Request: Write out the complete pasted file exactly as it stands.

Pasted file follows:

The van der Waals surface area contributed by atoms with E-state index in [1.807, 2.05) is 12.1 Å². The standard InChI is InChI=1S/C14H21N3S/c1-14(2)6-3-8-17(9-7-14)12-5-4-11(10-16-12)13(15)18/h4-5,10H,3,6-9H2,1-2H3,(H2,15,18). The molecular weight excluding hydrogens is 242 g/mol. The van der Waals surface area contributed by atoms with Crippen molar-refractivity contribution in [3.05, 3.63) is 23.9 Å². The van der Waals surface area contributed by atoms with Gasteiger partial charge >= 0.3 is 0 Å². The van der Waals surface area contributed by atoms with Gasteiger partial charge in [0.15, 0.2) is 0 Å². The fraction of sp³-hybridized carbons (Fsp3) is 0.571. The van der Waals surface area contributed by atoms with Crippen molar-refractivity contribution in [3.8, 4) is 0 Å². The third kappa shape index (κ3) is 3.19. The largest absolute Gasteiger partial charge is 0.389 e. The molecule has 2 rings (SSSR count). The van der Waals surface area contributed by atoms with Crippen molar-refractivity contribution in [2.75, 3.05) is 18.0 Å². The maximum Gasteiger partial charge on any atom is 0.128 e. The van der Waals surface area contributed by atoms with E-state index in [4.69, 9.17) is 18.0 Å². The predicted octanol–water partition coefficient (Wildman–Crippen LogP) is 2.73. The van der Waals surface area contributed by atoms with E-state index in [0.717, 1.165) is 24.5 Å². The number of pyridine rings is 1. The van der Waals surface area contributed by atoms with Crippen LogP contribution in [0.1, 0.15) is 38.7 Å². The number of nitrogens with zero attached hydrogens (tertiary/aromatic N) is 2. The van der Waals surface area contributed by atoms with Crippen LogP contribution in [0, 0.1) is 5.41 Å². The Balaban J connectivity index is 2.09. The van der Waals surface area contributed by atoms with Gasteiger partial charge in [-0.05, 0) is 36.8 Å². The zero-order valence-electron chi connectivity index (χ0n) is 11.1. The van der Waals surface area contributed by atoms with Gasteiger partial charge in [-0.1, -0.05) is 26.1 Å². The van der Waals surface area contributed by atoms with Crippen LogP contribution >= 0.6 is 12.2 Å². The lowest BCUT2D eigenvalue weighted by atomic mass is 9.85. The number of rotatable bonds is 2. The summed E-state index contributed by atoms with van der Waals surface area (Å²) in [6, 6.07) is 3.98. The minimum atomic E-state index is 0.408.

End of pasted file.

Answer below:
The van der Waals surface area contributed by atoms with E-state index in [1.807, 2.05) is 12.1 Å². The standard InChI is InChI=1S/C14H21N3S/c1-14(2)6-3-8-17(9-7-14)12-5-4-11(10-16-12)13(15)18/h4-5,10H,3,6-9H2,1-2H3,(H2,15,18). The molecular weight excluding hydrogens is 242 g/mol. The van der Waals surface area contributed by atoms with Crippen molar-refractivity contribution in [3.05, 3.63) is 23.9 Å². The van der Waals surface area contributed by atoms with Gasteiger partial charge >= 0.3 is 0 Å². The van der Waals surface area contributed by atoms with Gasteiger partial charge in [0.15, 0.2) is 0 Å². The fraction of sp³-hybridized carbons (Fsp3) is 0.571. The van der Waals surface area contributed by atoms with Crippen molar-refractivity contribution in [3.8, 4) is 0 Å². The third kappa shape index (κ3) is 3.19. The largest absolute Gasteiger partial charge is 0.389 e. The molecule has 2 rings (SSSR count). The van der Waals surface area contributed by atoms with Crippen molar-refractivity contribution in [2.75, 3.05) is 18.0 Å². The maximum Gasteiger partial charge on any atom is 0.128 e. The van der Waals surface area contributed by atoms with E-state index in [4.69, 9.17) is 18.0 Å². The predicted octanol–water partition coefficient (Wildman–Crippen LogP) is 2.73. The van der Waals surface area contributed by atoms with E-state index in [0.717, 1.165) is 24.5 Å². The number of pyridine rings is 1. The van der Waals surface area contributed by atoms with Crippen LogP contribution in [0.1, 0.15) is 38.7 Å². The number of nitrogens with zero attached hydrogens (tertiary/aromatic N) is 2. The van der Waals surface area contributed by atoms with Crippen LogP contribution in [0, 0.1) is 5.41 Å². The Balaban J connectivity index is 2.09. The van der Waals surface area contributed by atoms with Gasteiger partial charge in [-0.05, 0) is 36.8 Å². The zero-order valence-electron chi connectivity index (χ0n) is 11.1. The van der Waals surface area contributed by atoms with Gasteiger partial charge in [-0.1, -0.05) is 26.1 Å². The van der Waals surface area contributed by atoms with Crippen LogP contribution >= 0.6 is 12.2 Å². The lowest BCUT2D eigenvalue weighted by atomic mass is 9.85. The number of rotatable bonds is 2. The summed E-state index contributed by atoms with van der Waals surface area (Å²) in [6, 6.07) is 3.98. The minimum atomic E-state index is 0.408.